MUMBAI: A sudden shut down in March and a staggered unlocking of businesses and travel since then has dealt a body blow to the $10 billion (Rs 73,600 crore) cab market in India, including app-based shared mobility providers such as Uber and Ola.The last-mile transport industry is set to lose about a third, or almost Rs 25,000 crore, of its annual turnover in the ongoing fiscal 2021, according to people tracking the industry. Thousands of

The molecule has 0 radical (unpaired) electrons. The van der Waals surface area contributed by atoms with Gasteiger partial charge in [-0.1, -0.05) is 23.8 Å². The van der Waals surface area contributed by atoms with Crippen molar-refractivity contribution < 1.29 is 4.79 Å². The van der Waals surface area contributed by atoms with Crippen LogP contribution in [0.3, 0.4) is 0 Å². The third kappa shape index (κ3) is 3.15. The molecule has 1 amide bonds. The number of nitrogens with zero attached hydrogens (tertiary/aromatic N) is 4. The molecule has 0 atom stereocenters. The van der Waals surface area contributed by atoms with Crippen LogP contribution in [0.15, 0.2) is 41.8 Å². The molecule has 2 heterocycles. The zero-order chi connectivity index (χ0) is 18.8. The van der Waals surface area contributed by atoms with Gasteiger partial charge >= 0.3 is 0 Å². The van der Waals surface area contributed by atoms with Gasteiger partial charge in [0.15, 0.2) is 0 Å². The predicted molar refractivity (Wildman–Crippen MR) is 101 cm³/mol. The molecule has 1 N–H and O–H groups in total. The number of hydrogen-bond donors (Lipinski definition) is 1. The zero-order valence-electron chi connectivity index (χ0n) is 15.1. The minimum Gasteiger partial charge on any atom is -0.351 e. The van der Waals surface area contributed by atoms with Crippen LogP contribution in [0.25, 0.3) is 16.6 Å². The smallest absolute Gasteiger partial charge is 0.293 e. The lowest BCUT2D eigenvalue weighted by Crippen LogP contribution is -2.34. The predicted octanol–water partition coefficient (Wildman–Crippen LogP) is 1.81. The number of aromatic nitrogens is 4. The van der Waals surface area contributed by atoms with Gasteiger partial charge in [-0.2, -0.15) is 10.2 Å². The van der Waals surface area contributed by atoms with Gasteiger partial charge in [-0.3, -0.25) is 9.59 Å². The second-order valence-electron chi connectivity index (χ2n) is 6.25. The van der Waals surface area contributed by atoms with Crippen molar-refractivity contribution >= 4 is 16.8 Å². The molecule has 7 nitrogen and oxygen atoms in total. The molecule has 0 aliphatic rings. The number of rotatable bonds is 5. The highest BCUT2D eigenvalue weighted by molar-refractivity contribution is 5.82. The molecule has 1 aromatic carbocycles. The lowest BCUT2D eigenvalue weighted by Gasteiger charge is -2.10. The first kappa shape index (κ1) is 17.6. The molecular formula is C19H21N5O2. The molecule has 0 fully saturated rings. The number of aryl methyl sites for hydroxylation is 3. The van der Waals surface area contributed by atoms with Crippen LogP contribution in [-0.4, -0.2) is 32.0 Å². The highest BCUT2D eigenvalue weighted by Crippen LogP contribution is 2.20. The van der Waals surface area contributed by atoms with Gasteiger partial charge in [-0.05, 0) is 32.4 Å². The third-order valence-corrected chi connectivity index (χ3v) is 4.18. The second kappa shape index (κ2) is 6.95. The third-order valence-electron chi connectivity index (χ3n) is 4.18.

MUMBAI: A sudden shut down in March and a staggered unlocking of businesses and travel since then has dealt a body blow to the $10 billion (Rs 73,600 crore) cab market in India, including app-based shared mobility providers such as Uber and Ola.The last-mile transport industry is set to lose about a third, or almost Rs 25,000 crore, of its annual turnover in the ongoing fiscal 2021, according to people tracking the industry. Thousands of operators are expected to go out of business and hundreds of thousands of drivers and other workers are likely to lose their livelihood. Merely 20% of the market is organised. The rest including auto rickshaw operators are largely scattered and unorganised.The trips that a cab does a day are still only around 30-50% of the pre-Covid average in several markets. This is also after losing the business for almost a quarter. Unlike other businesses, revenue lost cannot be recovered and it is going to lead to tens of thousands of cabs being repossessed by financiers in the coming months, according to people tracking the sector.There are close to 2 million cabs and an equal number of auto-rickshaws plying in India. As many as 2,00,000-3,00,000 drivers may already be out of job or on the verge of that.According to people in the know, about 800,000 drivers were registered under the app-based shared mobility providers. In the last six months, that number has come down by 200,000-300,000, with business at just 20-30% of the normal levels, they said.A loan book of Rs 10,000 crore is under threat due to closure of operations by these driver-partners, the people said.With social-distancing becoming the order of the day and personal mobility gaining speed, it is a long hard road to recovery for last-mile public transport providers.The travel and hospitality business has been among the hardest hit by the pandemic. At best, the last-mile market is likely to come back to 50-70% if the market recovers quickly, said people tracking the sector.“Consolidation is already underway. The large operators and small operators may survive these unprecedented times, but it is the midsize operators who have a sizeable fleet and a decent workforce on payroll that are the worst hit,” said an executive from the industry.A cab driver needs Rs 50,000-70,000 a month to meet his fixed expenses. With his earnings now dropping to Rs 20,000-25,000 or less, he is struggling to meet his obligations of EMI, driver salary, maintenance, etc.Already the likes of Ola and Uber have written off Rs $4.5 billion since their entry into India and a similar amount may have to be infused again.Ola and Uber did not respond to emails seeking comment.A spokesperson for cab aggregator Meru said the business was back to merely 30-40% of pre-Covid levels, and the company was hoping to touch 70% in the next couple of quarters. That expectation is based on hope that a vaccine would be discovered and unlocking would bring back the users in the market.“While the demand is improving week after week, yet it is nowhere close to normal. Obviously because of lack of demand, the number of drivers on our platform has dropped significantly,” the spokesperson said.Experts believe the business would come back as India gets back to work, but in different shapes and forms, and that business models might change as well.Post-Covid, while consolidation may lead to the sector becoming more organised, within the organised last-mile space, the issues of ride cancellation, peak charges and poor ride experiences would not be appreciated. The situation may give rise to specialists in last mile, office commute, airport transfers and outstation among others.According to a recent Facebook-Boston Consulting Group report, 51% of people in a survey before the outbreak of Covid-19 in India had preferred public or shared transport to commute. That number has now come down to 30%. The share of potential car buyers who had preferred public or shared mobility has shrunk to 52% now from 67% pre-Covid, as per the report, tilted ‘Turn the Tide’.The number of rides on the shared mobility platform had grown from 1 million per day in 2015 to 3.9 million at the end of 2019, according to the Facebook-BCG study.But the pandemic has disrupted all that. “There is a clear shift from shared mobility to personal mobility and even in personal mobility, a significant set of buyers are looking for downtrading with utility taking precedence over trend or features,” Boston Consulting Group managing director Nimisha Jain had told ET.
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